Utility Solar Market Update
Victor Phan, 30 May 2023
Q1 2023 US UTILITY-SCALE SOLAR MARKET UPDATE1
In 2022, the US solar industry saw a 16% reduction in its installed capacity, with 20.2 GWDC added. This was due to a number of factors, including an anticircumvention investigation, equipment detainments by Customs and Border Protection (CBP), and the enactment of the Inflation Reduction Act (IRA), making it one of the most tumultuous years for the industry. Despite this, solar PV continued to dominate the electricity-generating sector, accounting for 50% of all new capacity additions in 2022, marking the fourth consecutive year in which it has been the top technology for new additions.
Figure 1: New US electricity-generating capacity additions, 2010 - 2022
In Q4 2022, the utility-scale solar segment experienced its strongest quarter for the year, installing 4.3GWDC; Q4 has consistently been the strongest quarter annually. Utility-scale volumes were down 31% in 2022, the largest drop since 2017 when the investment tax credit (ITC) was set to expire. The steady year-over year growth of utility-scale solar came to a halt in 2022, with 11.8GWDC installed for the year, a decrease of 32% compared to 2021, largely due to the aforementioned challenges in the supply chain and trade disruptions.
Figure 2: US utility-scale PV capacity installed by quarter
The passage of the IRA has facilitated confidence in project development and contract negotiations, resulting in over 4.5GWDC of projects being contracted during the fourth quarter; bringing the contracted capacity for 2022 to 26GWDC and total project pipeline to 90.3GWDC. Although this represents a 12% growth over 2021, the continuation of supply chain challenges has resulted in short-term uncertainty.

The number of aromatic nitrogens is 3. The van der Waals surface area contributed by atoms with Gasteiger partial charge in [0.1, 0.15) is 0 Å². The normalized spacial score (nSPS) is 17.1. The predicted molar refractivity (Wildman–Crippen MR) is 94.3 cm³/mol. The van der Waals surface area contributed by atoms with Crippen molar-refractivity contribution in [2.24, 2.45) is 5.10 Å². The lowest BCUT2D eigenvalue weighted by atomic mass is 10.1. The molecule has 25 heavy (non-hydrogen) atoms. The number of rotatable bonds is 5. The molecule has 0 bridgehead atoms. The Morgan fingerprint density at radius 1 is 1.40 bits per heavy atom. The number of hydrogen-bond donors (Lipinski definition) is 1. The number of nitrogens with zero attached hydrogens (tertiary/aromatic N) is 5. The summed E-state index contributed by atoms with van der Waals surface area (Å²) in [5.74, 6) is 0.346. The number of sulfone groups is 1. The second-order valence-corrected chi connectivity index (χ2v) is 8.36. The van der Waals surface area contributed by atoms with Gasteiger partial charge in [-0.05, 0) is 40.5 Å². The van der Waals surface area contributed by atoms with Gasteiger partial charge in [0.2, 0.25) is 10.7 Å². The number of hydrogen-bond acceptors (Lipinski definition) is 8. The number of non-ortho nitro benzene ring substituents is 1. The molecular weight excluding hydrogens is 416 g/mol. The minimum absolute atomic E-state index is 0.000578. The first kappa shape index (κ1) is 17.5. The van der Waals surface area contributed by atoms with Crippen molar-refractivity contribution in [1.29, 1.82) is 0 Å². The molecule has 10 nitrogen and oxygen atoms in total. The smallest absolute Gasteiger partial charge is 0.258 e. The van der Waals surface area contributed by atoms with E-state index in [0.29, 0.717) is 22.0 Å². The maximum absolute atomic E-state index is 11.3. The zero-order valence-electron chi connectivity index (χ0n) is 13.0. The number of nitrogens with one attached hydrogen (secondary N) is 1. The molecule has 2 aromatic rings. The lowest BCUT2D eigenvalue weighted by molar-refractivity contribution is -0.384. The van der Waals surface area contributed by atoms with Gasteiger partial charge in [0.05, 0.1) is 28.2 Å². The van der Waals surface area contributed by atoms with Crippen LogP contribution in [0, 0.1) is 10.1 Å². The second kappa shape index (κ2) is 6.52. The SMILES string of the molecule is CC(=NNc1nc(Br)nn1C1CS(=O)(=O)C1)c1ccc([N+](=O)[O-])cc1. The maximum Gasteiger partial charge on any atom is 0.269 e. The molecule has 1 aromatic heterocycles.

The industry is expected to recover in 2023 and 2024 with continued supply chain challenges being more than offset by strong corporate and utility procurement driving high demand for utility-scale solar and the impact of the IRA coming into effect. In terms of constraint, Wood Mackenzie predicts that module supply concerns will clear by H2 2023, but CBP scrutiny on Tier 2 and small-scale orders will continue to constrain module supply. In terms of drivers, the IRA has added industry certainty and improved the attractiveness of solar investments, with solar Levelised Cost of Energy (LCOE) becoming even more competitive due to tax credit adders and Production Tax Credit (PTC) use.
Figure 3: US utility-scale PV capacity installed and forecasted by year
The full impact of the IRA is expected to be felt in 2025 once supply conditions stabilize and market participants become familiar with implementation mechanisms. Tax equity availability will be critical in the medium-term, as capex-intensive projects, such as carbon capture and hydrogen production technologies, enter the market. The utility-scale segment is projected to exceed 40 GWDC of annual capacity by 2028 and 50 GWDC by 2031. Long-term growth will depend on site availability, transmission development, and interconnection timelines and costs.
Despite challenges in the procurement process, Wood Mackenzie's base case projections suggest that around 139GWDC of new utility-scale installations will be added between 2023 and 2027, with a total of 429GWDC added over the next 11 years. Demand for utility-scale solar will continue to be strong during this period, with both corporations and utilities showing significant interest.